For the first time ever the Royal Australian Air Force (RAAF) participates in the multi-national, US hosted large-scale combat exercise Red Flag with its Lockheed Martin C-130J Hercules and a Lockheed AP-3C Orion.
Having committed its fighter jets before the RAAF is keen on exposing its large propeller plane crews to a modern war scenario. “There are few training environments in the world that recreate the dangers of a modern battlespace like Exercise Red Flag,” RAAF’s Air Vice-Marshal Gavin Turnbull says in an Australian Defence Force’s press release.
Two C-130J Hercules from RAAF Base Richmond (NSW), an AP-3C Orion from RAAF Base Edinburgh (SA) and an Air Battle Management contingent from 41 Wing are participating in the Red Flag 2015-1, alongside combat aircraft from the United States and the United Kingdom. As many of our readers know, base of operations is Nellis Air Force Base in Las Vegas.
“Day-time and night-time missions at Red Flag will require large numbers of aircraft to work together across a variety of roles to defeat threats. The dangers they face range from aggressor F-15 and F-16 fighters and simulated missile shots, through to electronic warfare and cyberspace attacks,” Vice-Marshal Turnbull adds.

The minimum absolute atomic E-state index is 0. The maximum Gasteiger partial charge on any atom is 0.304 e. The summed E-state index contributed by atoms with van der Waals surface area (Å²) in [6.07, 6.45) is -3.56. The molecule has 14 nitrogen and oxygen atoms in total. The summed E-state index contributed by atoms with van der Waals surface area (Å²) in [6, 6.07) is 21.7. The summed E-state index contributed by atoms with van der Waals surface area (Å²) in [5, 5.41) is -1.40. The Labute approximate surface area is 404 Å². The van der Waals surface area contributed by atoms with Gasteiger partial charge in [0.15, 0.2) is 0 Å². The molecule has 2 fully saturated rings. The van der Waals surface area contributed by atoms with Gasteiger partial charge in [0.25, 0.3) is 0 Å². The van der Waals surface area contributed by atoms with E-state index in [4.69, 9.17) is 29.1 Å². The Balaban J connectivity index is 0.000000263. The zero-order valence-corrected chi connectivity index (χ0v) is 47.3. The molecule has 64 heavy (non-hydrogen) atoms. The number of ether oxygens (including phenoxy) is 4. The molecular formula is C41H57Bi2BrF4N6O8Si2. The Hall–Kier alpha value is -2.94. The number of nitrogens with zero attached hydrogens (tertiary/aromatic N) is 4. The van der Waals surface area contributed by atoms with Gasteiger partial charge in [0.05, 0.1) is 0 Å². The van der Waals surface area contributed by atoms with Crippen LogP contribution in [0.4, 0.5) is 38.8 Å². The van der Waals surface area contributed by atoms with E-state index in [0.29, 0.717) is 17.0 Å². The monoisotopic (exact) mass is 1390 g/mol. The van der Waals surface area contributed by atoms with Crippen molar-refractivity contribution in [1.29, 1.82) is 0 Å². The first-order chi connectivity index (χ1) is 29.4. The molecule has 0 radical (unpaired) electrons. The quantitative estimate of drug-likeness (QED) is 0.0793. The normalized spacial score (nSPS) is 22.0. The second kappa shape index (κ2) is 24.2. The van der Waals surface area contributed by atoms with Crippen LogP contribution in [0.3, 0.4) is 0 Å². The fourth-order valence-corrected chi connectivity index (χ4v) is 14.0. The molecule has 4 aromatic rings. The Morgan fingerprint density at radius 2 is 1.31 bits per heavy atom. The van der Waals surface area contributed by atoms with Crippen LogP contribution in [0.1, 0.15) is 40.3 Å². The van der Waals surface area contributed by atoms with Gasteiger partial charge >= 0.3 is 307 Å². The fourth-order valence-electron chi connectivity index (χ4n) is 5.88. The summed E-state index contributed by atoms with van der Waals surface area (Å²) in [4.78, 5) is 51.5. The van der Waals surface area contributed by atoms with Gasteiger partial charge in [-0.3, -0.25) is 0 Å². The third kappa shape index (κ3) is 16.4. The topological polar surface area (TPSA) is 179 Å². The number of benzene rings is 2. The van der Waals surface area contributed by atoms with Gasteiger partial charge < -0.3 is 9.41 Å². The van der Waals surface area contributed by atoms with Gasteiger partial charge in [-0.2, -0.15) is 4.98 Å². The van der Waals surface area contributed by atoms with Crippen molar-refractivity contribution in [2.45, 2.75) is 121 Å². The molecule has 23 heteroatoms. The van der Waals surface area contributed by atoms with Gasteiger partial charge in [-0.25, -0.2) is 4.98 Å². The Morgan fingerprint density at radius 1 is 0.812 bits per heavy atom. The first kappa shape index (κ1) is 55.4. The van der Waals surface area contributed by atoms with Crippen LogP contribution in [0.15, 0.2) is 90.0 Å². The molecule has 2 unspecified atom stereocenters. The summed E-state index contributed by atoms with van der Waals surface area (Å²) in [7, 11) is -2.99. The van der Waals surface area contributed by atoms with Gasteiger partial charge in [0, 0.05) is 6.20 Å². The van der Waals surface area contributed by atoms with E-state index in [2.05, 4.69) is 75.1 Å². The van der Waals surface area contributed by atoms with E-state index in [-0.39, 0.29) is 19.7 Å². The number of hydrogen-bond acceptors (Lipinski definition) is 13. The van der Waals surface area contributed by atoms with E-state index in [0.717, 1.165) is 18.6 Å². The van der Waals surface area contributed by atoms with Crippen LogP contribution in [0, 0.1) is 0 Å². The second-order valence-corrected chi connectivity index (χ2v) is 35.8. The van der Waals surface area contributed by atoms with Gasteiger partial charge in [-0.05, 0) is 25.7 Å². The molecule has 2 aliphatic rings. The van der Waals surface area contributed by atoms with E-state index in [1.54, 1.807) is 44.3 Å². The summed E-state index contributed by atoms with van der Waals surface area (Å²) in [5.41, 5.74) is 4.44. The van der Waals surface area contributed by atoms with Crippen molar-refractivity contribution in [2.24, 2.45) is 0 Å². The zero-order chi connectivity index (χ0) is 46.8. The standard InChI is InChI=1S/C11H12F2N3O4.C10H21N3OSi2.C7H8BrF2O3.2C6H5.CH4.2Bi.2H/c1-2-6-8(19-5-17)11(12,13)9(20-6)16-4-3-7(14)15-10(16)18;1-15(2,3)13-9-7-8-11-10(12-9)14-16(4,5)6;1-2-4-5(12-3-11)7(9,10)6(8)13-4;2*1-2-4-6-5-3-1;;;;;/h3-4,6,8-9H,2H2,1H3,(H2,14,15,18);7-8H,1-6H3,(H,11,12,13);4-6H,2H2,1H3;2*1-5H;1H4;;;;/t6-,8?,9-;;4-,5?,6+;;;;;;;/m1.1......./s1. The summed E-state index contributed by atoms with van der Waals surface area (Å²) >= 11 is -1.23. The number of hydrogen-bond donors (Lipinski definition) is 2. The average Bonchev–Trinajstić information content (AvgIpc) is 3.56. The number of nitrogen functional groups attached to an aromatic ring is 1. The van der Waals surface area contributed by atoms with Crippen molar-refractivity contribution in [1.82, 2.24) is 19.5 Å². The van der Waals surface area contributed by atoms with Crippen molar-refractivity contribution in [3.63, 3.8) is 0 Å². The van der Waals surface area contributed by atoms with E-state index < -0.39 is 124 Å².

While the Hercules’s will train in tactical airlift flying in a war zone, the AP-3C Orion crew will focus on overland surveillance of the combat area. The Nevada desert ranges are even somewhat similar to the current environment the RAAF is facing in real-life over the Middle East fighting ISIS in Iraq. Moreover, the RAAF crews deployed to Nellis bring along experience from Operation Slipper over Afghanistan.
Exercise Red Flag 15-1 continues until 13 February 2015, with 150 RAAF personnel participating.
© 2015 Airheadsfly.com editor Marcel Burger, based on source information provided by Australia, Department of Defence
Featured image (top): A RAAF C-130J Hercules at Nellis during Exercise Red Flag 15-1 (Image © Eamon Hamilton / Commonwealth of Australia, Department of Defence)